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Text and photos by Patrick Kane
To read the published edition of this article click here.

Meet the North’s established and emerging women leaders from the first-ever Indigenous Circumpolar Women’s Gathering.

This past November, indigenous women from across Northern Canada and Alaska met in Yellowknife, Northwest Territories, to attend the first-ever Indigenous Circumpolar Women’s Gathering (ICWG).

The three-day gathering was partly a conference, partly a mentorship program and entirely a celebration of indigenous women created by Dene Nahjo, a group of young leaders and community builders whose vision, “Land, Language and Culture Forever,” helps develop indigenous leadership and strengthening relationships in the North. Speakers included Nobel Peace Prize nominee Sheila Watt-Cloutier and Mary Simon, past president of Inuit Tapiriit Kanatami, the National Inuit Organization, among many other panellists.

“This Gathering was instrumental in opening a dialogue on issues facing indigenous women in the Northern territories,” says Nina Larsson, project lead of the ICWG Steering Committee. “There was much discussion on commonalities facing indigenous women in theNorth, including discourse on the meaning of leadership and empowerment in cultural revitalization, governance, economic development, land and resource conservation, education and the arts.”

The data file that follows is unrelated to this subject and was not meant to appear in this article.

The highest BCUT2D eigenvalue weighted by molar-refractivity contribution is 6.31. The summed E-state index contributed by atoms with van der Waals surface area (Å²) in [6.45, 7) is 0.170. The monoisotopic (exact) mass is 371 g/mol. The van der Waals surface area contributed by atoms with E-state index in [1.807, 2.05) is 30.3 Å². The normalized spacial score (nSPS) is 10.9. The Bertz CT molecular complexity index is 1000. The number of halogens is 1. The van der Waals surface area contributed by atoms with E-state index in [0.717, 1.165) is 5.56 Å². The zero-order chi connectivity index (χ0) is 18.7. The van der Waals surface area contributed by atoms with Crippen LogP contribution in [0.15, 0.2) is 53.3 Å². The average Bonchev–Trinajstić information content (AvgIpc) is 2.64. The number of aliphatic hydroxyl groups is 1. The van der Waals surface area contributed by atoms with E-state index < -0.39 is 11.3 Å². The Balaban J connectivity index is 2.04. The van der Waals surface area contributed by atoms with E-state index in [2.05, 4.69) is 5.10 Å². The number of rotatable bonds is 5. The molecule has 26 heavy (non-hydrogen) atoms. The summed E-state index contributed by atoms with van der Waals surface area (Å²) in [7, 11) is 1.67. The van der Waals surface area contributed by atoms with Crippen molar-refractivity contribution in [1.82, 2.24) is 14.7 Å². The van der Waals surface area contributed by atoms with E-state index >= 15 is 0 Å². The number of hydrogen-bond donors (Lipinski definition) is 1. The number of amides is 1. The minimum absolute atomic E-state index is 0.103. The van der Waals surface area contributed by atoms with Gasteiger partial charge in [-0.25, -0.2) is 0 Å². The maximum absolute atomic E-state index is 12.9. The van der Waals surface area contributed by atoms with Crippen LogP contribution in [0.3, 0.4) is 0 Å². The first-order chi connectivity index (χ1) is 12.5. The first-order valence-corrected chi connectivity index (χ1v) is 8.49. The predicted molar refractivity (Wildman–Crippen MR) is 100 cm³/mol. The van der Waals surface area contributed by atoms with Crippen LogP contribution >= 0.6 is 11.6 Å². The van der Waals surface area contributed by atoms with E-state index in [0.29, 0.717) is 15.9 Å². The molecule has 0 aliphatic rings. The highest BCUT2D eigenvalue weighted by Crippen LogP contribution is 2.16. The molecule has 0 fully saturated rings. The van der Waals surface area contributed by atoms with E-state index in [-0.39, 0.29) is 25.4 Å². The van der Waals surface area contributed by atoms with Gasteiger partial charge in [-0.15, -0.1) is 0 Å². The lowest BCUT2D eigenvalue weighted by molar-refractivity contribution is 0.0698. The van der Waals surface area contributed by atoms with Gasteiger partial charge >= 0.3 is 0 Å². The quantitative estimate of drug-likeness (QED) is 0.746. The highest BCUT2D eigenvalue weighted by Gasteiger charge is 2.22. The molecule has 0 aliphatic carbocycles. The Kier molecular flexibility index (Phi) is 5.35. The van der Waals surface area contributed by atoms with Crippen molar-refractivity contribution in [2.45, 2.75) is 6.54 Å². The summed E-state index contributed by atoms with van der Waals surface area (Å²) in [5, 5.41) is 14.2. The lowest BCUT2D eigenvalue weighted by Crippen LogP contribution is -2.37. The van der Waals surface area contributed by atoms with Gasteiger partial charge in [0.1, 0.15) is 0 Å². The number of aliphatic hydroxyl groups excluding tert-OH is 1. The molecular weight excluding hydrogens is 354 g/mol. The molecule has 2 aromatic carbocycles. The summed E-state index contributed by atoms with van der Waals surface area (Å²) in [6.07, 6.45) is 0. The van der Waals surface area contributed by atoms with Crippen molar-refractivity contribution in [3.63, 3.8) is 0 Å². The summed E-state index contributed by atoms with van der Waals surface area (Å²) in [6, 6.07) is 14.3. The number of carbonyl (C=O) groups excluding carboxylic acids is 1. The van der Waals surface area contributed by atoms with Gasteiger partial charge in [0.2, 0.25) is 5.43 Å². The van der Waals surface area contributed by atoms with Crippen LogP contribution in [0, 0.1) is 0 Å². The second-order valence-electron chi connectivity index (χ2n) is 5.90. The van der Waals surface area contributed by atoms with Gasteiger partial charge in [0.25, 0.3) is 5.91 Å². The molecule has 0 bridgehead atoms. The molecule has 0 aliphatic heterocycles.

Looking to the future and empowering a new generation of women involved in all facets of Northern life, was an important theme of the Gathering. We met with respected elders and emerging leaders and asked them each, “What are your hopes for Northern indigenous women in the next 50 years?” Here are their responses.

Circumpolar Women of Vision PalikStephanie Papik
Aboriginal Youth Internship coordinator
“My hope is that indigenous women can find a collective voice and use it to reclaim our identity,
for our children and our children’s children.”

Circumpolar Women of Vision RondeauChantal Rondeau
Documentary Filmmaker, Journalist
“My hope is that we return to our culture and uplift our women
to the positions of respect we once had.”

Circumpolar Women of Vision Adamson Shirley Adamson
Businesswoman, Journalist, Yukon First Nations Activist
“I hope that the indigenous women of the future never have to live a life
where they need to love themselves again.”

KilabukMeeka Kilabuk
Educator, Elder
“I want us to keep doing what we are doing: to be involved, keep our traditions alive,
be involved as leaders and keep pushing ahead.”

LamotheEthel Lamothe
Elder
“My hope for the future is that we become fully emerged in culture and accept
new leadership roles. I want my granddaughters to embrace the responsibilities of being
traditional Dene women in a healthy and pure land

JohnstonAngela Hovak Johnston
Singer/Songwriter
“My hope is that our women become and remain confident
and proud of who we are.”

Circumpolar Women of Vision SpitzerKali Spitzer
Photographer, Artist
“In my lifetime, I would like to see our women honoured,
respected and uplifted in our
communities.

KuptanaRosemarie Kuptana
Journalist, Inuit Rights Activist
“I hope indigenous women gain respect and equal status
as other humans in the world.”

NashalikRassi Nashalik
Journalist, Elder
“I would like more of our young women to take on leadership roles in
our communities and politics, and to learn our rich culture and heritage.”

Circumpolar Women of Vision LarssonTania Larsson and Nina Larsson
Dene Nahjo members, Activists
“We need better education for Northerners, especially On The Land and cultural experiences.
If we had a cultural centre in the North, elders could pass on knowledge to the next generation
and set the standard for indigenous artists. It is also important for our young women
to become involved in politics, technology and innovation.”